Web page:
The next country on the list was Armenia, which was fitting, since the Armenian genocide of the 1915 has been in the news recently. And the only documentary I could find was about the genocide. It’s called “Betrayed” and was filmed in 2003 by the BBC, almost 90 years after the fact, but the Armenians who appeared in it said that thoughts of that horrible time are part of their daily lives.
The genocide of the Armenian people by the Ottoman Turks started in 1915–though the Turks will tell you there was no genocide at all. The Ottoman Empire was invaded by the Russians, and a small number of Armenians (a Christian ethnic minority in the Empire) joined them, so the government of the Empire branded all Armenians traitors and issued orders for them to be deported from the cooler mountainous regions of the country towards the deserts which are now part of Syria. Many Armenians were killed when being rounded up (forcing people into buildings then setting them on fire was a favorite tactic) but in order to avoid responsibility, the government used other methods for most of the hundreds of thousands of murders.
While marching on the Trail of Desolation, as it was called, the Armenians were given little water, little food, and no shelter. They were attacked often by disgruntled tribes or “deserting” Turkish soldiers, who are widely believed to have been paid off by the government to carry out the attacks. Doctors systematically overdosed children with morphine, suffocated newborns, and issued death certificates citing “natural causes” for nearly every death. Along the way, many women and children were placed into boats which were then “accidentally” capsized in the Black Sea.
Turks today vehemently deny that it was a genocide, saying that it’s “pathetic” that government officials “who clearly have no passports and know nothing about anything” would vote on such matters. Well, I think it’s pathetic that they can’t accept it as what it is.
Well, I shouldn’t say all Turks deny it….because most don’t know anything about it. They’re taught in school that the Turks and Armenians were always allies, and then one day the Armenians just left. That’s all. No deportation, no genocide, nothing but a friendly neighbor randomly deciding to move on……
The government says that there are “no records” of an intention to exterminate the Armenians in Turkish archives, which proves it wasn’t genocide. Please. Just because you destroy the evidence doesn’t mean it never happened. If you go to the archives of many other nations–including Russia and Germany, who were traditionally Turkish allies–you will find a lot of photographic and journalistic evidence, as well as a general feeling of disgust that their allies would do such a thing. There’s also evidence here in America. The US Ambassador to Turkey at the time, Henry Morgantile, received reports from missionaries all around the nation, as well as from independent sources, that all signs pointed to a controlled, knowledgeable push towards complete extermination of the Armenians.
The Turks in power today claim that deaths from starvation should not be attributed to the government, because such events were just “the unfortunate result of a mass relocation for the safety of Turkish soldiers.” Right….and I’m sure withholding food didn’t have anything to do with it……..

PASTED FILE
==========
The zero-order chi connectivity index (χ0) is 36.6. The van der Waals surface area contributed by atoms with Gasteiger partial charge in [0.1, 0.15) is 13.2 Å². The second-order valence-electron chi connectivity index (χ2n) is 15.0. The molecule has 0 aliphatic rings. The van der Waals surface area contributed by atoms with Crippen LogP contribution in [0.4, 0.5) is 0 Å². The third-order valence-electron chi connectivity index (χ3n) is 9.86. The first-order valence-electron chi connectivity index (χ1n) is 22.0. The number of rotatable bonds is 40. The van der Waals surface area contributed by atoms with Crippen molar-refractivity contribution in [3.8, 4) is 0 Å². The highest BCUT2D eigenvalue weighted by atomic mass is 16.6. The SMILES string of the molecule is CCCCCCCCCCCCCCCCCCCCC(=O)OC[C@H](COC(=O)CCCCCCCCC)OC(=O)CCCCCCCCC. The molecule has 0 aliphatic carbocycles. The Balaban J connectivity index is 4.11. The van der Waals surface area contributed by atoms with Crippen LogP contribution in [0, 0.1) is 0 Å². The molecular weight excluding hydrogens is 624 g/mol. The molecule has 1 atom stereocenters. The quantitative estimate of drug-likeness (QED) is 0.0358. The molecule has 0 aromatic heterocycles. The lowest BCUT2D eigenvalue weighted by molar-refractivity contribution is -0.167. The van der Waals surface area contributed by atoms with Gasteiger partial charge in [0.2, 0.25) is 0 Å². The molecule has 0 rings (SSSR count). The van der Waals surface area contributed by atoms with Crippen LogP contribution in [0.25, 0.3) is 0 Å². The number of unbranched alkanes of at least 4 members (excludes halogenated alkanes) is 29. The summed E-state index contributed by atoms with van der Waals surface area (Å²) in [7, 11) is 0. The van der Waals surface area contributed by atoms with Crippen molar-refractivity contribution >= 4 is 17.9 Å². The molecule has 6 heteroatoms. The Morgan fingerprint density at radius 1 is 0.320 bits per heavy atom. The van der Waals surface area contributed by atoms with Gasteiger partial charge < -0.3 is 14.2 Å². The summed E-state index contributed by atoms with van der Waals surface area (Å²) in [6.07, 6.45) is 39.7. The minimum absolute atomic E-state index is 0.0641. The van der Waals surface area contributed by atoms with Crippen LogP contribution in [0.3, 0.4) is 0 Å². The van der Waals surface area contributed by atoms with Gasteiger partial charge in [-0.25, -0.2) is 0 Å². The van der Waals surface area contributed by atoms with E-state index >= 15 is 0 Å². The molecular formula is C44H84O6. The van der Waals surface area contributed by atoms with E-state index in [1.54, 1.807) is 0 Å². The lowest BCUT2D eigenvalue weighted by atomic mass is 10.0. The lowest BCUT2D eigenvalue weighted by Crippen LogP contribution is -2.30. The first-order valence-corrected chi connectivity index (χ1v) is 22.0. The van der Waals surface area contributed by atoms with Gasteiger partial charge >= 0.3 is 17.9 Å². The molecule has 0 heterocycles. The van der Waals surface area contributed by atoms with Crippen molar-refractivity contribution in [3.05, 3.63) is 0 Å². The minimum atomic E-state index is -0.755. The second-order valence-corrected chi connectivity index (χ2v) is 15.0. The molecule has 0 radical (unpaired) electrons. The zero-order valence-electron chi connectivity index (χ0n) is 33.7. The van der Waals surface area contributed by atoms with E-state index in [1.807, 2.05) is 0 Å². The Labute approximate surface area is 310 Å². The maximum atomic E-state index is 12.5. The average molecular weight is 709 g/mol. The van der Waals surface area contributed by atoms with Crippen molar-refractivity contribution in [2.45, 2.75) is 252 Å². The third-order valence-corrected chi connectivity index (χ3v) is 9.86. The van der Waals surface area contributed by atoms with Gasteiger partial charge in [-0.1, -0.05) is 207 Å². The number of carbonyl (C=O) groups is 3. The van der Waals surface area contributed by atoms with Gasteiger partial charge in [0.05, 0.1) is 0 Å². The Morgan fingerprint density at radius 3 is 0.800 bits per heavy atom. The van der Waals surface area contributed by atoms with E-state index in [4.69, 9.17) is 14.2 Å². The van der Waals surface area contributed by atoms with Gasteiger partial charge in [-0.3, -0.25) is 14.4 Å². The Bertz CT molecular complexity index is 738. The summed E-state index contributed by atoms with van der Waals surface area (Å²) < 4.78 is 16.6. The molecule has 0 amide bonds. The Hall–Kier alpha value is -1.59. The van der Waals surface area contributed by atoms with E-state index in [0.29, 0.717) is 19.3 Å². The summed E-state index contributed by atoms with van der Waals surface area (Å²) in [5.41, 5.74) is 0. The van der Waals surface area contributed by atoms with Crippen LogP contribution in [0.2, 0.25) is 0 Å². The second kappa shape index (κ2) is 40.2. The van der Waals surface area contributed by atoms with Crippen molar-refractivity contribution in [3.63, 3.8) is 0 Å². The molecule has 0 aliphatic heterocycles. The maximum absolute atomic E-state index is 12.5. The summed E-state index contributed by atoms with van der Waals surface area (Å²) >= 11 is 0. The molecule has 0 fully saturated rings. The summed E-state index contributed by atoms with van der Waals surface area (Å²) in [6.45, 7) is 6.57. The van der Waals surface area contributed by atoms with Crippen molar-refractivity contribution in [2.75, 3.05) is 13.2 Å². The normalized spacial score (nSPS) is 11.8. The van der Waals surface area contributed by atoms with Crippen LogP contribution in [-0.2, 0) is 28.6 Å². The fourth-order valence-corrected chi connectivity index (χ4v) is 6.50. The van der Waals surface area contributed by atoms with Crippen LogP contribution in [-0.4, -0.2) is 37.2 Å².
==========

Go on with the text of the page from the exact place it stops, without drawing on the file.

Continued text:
Diplomats also claim that the killings didn’t fit the legal definition of genocide–a word whose creator only defined it after witnessing the atrocities committed by the Turks! See, they claim that it’s all about intention, so even if the government had killed all those Armenians, if they didn’t have the direct intent of destroying a culture, it didn’t count. They also claim that ethnic cleansing in and of itself doesn’t meet the legal requirements.
Twenty nations officially recognize what happened to the Armenians as genocide. The US is not one of those nations (neither are the UK or Australia, for that matter). A bill has come before the Congress three times in the past three administrations. Bill Clinton and George Bush both pressured the Speakers of the House to remove the bill from the table before the vote, which they did. Now the bill has passed the House committee and is on its way to the floor again….and the Obama administration is doing what the other two did.
I understand the political implications. We need Turkey’s help in the Middle East at the moment. We use their country as a stopover point between us and our wars. The country also lies on top of a key route for oil and natural gas as it moves from the Middle East to the West. Each time this bill comes up, Turkey makes veiled threats against the lives of American soldiers and tourists that ultimately scare the White House into submission.
I’m divided on this issue. I mean, clearly the genocide took place, and to allow a country to deny it is to allow it to happen again in the future, but at the moment there are clear security and economic concessions that I’m not sure we as a country can make right now. Should we let the issue rest forever? No, but I think we should wait until angering the Turkish government is not going to cause the needless deaths of Americans. But just because it’s not officially recognized doesn’t mean it didn’t happen, and I hope Turkey knows that most of the world knows the truth, whether politics allow their governments to admit it or not.